based on guesswork and intuition.

Timing is mainly viewed as an art, but Daniel Pink shows how it’s a science in this novel.
Through his economics, psychology, and biology research, he shows how one can best work,

live, and succeed. How can people use the unclear patterns of the day to come up with an ideal
schedule? How do some breaks drastically improve student scores? How can one turn an
unsure beginning into a fresh start?

Why is singing with other people as good as body exercise? Why should people avoid visiting
the hospital during the morning hours? When is the best time to get married or quit a job?
When making crucial life decisions, what one goes for requires a lot of consideration. Does it
matter when one takes the first cup of coffee? Can the time of day that we make a decision
affect anything? Does the time of day affect how well someone performs at work? According to
Daniel Pink, it obviously does.

Even though he doesn’t state the best time to do something to succeed or be happy, he makes
it clear that not everyone can control their work surroundings when they are in the job market.
Pink also suggests ways of dealing with unideal work conditions while giving tips for improving
daily life. The author discusses the importance of good and bad timing in the novel. First, he
explains how human chronotype determines mood and ability to work any time of the day. He

also highlights how it affects ethical and professional judgements and human physical function.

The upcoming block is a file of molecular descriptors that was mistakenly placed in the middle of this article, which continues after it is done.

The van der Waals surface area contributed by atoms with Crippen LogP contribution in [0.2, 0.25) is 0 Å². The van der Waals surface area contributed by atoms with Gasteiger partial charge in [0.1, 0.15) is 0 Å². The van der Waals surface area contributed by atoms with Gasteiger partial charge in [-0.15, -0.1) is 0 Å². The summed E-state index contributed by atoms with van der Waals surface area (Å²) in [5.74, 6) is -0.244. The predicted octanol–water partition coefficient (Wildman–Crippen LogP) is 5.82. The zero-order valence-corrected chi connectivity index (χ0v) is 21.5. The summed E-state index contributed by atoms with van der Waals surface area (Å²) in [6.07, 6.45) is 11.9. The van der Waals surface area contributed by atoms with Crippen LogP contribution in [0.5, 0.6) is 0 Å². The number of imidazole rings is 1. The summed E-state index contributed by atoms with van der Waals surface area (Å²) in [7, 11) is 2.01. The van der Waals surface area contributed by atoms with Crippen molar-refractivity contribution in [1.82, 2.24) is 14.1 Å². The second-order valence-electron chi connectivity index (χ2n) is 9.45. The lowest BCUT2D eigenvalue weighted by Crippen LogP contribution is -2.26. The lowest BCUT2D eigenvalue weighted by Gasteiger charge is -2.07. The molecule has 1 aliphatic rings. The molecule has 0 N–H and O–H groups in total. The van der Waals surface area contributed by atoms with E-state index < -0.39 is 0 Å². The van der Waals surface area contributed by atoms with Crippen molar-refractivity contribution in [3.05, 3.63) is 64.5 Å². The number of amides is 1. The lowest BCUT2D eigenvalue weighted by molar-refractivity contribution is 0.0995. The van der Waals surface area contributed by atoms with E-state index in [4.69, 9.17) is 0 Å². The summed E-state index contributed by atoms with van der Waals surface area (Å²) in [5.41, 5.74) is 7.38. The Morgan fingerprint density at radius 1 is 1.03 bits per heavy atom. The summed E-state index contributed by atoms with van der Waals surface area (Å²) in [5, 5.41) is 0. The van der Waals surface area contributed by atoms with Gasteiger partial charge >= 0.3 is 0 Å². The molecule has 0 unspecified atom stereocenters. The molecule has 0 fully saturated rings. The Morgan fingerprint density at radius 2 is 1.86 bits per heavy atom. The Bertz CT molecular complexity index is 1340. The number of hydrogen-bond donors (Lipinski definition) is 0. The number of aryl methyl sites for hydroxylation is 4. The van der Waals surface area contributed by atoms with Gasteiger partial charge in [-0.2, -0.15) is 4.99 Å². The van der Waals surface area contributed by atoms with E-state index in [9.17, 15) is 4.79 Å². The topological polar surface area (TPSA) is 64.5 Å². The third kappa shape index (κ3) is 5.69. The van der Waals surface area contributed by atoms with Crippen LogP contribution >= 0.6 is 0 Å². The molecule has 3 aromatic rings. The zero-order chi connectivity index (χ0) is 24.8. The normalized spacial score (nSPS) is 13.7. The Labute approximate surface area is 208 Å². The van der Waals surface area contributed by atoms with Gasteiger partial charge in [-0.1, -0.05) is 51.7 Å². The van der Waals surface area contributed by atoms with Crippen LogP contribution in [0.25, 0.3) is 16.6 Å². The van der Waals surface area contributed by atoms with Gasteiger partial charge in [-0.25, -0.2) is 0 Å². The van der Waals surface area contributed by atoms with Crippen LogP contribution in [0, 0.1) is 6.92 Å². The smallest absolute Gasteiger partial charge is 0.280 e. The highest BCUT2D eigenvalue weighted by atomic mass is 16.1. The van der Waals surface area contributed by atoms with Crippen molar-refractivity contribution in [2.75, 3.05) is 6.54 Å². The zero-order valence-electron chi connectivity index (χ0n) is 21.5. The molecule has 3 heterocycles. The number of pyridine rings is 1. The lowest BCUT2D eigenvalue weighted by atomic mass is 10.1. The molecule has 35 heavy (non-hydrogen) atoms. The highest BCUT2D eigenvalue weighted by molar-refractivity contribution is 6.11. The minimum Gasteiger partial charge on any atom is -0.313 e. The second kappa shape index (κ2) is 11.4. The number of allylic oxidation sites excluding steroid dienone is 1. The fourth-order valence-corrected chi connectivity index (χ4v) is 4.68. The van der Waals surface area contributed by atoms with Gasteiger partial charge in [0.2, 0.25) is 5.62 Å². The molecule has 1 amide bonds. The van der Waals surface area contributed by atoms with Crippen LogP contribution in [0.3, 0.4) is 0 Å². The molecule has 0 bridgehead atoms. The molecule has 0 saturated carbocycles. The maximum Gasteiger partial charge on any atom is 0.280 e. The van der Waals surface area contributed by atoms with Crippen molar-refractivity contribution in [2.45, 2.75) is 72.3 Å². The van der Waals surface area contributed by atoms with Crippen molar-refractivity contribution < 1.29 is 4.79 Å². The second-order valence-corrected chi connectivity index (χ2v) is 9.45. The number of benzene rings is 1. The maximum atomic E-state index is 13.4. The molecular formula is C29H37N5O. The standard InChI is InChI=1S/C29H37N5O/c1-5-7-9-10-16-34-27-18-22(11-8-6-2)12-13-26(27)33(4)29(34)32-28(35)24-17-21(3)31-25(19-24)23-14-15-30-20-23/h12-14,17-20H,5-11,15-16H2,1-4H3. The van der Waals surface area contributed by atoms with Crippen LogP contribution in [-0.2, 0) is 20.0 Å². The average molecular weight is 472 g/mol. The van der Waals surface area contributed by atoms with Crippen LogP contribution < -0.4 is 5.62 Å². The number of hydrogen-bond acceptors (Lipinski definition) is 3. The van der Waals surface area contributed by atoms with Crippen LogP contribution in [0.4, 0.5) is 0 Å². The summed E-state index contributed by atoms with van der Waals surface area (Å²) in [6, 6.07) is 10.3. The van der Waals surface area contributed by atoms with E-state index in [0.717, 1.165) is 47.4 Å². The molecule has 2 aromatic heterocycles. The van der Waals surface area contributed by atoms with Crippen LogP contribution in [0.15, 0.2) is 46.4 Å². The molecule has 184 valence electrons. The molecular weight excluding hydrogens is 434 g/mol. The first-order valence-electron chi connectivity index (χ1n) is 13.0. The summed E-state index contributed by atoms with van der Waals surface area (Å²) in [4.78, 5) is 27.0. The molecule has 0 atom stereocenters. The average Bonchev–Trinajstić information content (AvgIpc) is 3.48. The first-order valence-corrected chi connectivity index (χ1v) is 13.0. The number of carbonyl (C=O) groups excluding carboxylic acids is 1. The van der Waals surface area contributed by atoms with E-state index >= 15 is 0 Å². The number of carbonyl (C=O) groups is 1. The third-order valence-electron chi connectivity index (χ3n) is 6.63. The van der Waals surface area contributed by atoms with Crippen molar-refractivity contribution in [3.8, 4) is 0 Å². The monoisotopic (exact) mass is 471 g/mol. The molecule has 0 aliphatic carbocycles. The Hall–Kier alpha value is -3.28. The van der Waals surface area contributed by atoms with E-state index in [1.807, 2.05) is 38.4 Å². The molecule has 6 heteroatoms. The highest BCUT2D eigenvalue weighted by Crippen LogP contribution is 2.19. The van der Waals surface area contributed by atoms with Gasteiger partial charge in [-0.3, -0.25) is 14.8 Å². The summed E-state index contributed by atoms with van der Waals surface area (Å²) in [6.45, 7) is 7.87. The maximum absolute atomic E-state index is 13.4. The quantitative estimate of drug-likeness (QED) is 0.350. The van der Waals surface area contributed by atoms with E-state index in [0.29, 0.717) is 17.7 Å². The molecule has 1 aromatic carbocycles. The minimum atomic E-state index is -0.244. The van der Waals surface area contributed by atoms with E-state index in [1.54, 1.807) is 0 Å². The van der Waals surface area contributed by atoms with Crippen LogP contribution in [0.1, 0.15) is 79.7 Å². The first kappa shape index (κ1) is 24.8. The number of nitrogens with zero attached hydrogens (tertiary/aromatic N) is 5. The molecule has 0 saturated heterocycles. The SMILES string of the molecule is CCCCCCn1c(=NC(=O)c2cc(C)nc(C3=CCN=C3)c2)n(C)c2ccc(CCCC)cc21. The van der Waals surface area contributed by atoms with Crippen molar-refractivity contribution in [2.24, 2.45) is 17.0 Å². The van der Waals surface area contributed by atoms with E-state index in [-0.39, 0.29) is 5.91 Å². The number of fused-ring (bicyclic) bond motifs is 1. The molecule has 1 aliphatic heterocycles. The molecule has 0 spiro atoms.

The author supports his ideas with data and graphs, as the research is evident in each

paragraph. The data is supported with a comprehensive notes section in the reference section
of each chapter, and there are also some suggestions for further reading.

The salient points for each section have been compressed into summaries filled with hints and
tips and some practical exercises at the end of each of the initial six chapters. Before the novel's
end, you’ll understand why some people have a mid-life crisis while others don’t.
This novel is ideal for educators, schedulers, company executives and bosses. It is also suitable
for someone trying to build a perfect schedule or have a fresh as it discusses the factor of time
in many dimensions.

The novel also discusses the hidden pattern of everyday life, starting points, midpoints, and
endings. Everyone in the book can learn something.

Book Series In Order » Authors » Daniel H. Pink